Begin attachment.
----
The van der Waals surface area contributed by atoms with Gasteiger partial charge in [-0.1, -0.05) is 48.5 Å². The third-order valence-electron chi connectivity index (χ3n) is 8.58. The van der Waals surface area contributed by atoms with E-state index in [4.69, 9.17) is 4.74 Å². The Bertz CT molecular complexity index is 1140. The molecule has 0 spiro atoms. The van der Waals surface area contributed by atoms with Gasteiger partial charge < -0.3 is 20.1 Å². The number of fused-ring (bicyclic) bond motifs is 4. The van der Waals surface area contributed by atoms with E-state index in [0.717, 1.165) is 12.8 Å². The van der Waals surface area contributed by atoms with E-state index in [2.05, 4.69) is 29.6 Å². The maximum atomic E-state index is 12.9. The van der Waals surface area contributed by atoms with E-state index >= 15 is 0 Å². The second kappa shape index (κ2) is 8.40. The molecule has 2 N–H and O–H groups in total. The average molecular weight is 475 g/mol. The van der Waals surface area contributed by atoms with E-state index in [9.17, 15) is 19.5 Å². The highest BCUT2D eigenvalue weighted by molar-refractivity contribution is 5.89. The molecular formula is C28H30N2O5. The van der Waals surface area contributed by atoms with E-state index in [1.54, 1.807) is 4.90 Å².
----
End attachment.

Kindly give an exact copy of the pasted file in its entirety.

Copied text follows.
The van der Waals surface area contributed by atoms with Gasteiger partial charge in [-0.1, -0.05) is 48.5 Å². The third-order valence-electron chi connectivity index (χ3n) is 8.58. The van der Waals surface area contributed by atoms with E-state index in [4.69, 9.17) is 4.74 Å². The Bertz CT molecular complexity index is 1140. The molecule has 0 spiro atoms. The van der Waals surface area contributed by atoms with Gasteiger partial charge < -0.3 is 20.1 Å². The number of fused-ring (bicyclic) bond motifs is 4. The van der Waals surface area contributed by atoms with E-state index in [0.717, 1.165) is 12.8 Å². The van der Waals surface area contributed by atoms with E-state index in [2.05, 4.69) is 29.6 Å². The maximum atomic E-state index is 12.9. The van der Waals surface area contributed by atoms with E-state index >= 15 is 0 Å². The second kappa shape index (κ2) is 8.40. The molecule has 2 N–H and O–H groups in total. The average molecular weight is 475 g/mol. The van der Waals surface area contributed by atoms with E-state index in [9.17, 15) is 19.5 Å². The highest BCUT2D eigenvalue weighted by molar-refractivity contribution is 5.89. The molecular formula is C28H30N2O5. The van der Waals surface area contributed by atoms with E-state index in [1.54, 1.807) is 4.90 Å².